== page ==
Time is money. And not having to pay for classes or commute to a studio, saves you a lot of both. Even so, a lot of people avoid exercising at home because they don't have equipment or because they simply don't have any idea where to start.
Enter Pilates. All you need is a mat or a square of carpet, and you can do a variety of moves to strengthen and tone your entire body, improve balance, flexibility and mobility. Ready to give it a try? Find a space where you have room to move — because you'll be doing a lot of that — and try this beginner-friendly Pilates workout.
1. Roll Up
HOW TO DO IT: Lie on your back with your legs extended and your arms overhead, palms up. Point your feet and press your lower back into the ground. Exhale to begin, then inhale and raise your arms up so your fingers point at the ceiling.
Contract your abdominal muscles and begin to curl your spine off the mat vertebra by vertebra. Rise slowly and keep a curve in your spine as you come through a sitting position and reach toward your toes. Inhale and slowly reverse the move so your spine meets the ground vertebra by vertebra. Do 3 to 10 reps.
BEGINNER MODIFICATION: Bend your knees and place your feet flat on the floor.
2. The Hundred
This staple of Pilates warms up the body and strengthen the abdominals. "This is a great exercise to begin working on intercostal breathing — inhaling into your ribcage and keeping your navel pulled in," says Robyn Martin, owner and founder of Proof Pilates in Atlanta, GA. "A great example of how your abs can engage just from breath work."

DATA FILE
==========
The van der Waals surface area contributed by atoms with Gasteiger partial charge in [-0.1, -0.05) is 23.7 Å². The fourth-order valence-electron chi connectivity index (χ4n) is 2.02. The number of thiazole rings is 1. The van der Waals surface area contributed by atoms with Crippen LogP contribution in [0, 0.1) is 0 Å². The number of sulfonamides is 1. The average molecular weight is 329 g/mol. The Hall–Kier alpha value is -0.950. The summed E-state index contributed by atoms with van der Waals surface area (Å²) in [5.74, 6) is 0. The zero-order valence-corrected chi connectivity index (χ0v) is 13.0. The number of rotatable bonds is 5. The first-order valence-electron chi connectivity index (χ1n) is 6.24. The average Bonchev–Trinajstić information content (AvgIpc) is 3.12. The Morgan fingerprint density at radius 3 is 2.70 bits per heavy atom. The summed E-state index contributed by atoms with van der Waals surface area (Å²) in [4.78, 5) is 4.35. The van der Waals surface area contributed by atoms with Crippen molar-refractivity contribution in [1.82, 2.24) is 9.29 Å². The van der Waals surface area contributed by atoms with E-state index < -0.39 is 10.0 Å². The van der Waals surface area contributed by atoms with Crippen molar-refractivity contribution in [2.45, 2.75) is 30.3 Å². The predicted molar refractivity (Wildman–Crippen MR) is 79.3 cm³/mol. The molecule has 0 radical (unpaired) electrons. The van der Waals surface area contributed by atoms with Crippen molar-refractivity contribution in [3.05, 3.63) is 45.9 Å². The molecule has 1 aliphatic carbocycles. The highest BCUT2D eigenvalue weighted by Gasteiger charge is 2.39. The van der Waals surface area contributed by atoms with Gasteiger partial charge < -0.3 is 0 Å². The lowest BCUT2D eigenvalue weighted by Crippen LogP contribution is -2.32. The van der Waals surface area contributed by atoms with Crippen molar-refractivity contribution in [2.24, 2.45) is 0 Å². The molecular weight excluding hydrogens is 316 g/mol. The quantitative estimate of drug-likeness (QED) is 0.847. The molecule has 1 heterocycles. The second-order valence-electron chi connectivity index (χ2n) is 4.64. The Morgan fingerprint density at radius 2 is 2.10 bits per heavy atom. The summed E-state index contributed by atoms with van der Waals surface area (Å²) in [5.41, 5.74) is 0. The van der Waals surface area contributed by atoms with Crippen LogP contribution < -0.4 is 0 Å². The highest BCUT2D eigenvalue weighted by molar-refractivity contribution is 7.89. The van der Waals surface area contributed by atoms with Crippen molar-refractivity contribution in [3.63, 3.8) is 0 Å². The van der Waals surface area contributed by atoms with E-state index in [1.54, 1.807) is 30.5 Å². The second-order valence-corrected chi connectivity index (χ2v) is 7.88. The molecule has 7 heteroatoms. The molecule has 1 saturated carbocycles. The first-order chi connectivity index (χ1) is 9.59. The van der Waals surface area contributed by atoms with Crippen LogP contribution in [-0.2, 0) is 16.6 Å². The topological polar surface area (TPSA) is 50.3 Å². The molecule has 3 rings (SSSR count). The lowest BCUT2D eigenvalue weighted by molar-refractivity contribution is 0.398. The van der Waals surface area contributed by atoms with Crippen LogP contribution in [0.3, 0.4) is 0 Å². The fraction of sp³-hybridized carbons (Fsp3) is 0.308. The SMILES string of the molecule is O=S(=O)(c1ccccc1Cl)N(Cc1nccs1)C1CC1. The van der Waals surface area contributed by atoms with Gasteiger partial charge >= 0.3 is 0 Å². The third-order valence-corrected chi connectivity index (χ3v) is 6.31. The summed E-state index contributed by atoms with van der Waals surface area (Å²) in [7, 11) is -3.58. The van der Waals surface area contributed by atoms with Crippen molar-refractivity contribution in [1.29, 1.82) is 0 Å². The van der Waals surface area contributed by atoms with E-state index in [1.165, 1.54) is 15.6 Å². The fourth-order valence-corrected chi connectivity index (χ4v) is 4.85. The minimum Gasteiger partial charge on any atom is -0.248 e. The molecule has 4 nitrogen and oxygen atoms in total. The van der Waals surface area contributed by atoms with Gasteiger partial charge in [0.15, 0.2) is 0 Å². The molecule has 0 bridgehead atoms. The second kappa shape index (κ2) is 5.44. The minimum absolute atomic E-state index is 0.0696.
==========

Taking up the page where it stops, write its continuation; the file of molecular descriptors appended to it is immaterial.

HOW TO DO IT: Lie down on your back and extend your legs at a 45-degree angle. Use your abdominal muscles to lift your head and upper back off the ground. Extend your arms alongside your body. Begin to pump your arms up and down while inhaling and exhaling in unison. Inhale five quick counts, and then exhale five quick counts — that's one cycle. Do 10 cycles.
BEGINNER MODIFICATION: Keep your knees bent.
Strengthen your abdominals and hip flexors as you enhance balance with this popular Pilates exercise that's also great for beginners.
HOW TO DO IT: Lie on your back and extend your arms overhead. Lift your legs to about 45 degrees and point your feet toward the spot where the wall meets the ceiling. Exhale and tighten your abdominal muscles as you curl your spine off the mat, coming into a V with your arms outstretched parallel to your legs. "Try to think length of the body rather than up," says Martin. Lengthen your spine and pause for a moment, and then reverse the movement, lowering back to the starting position with control. Do 3 reps.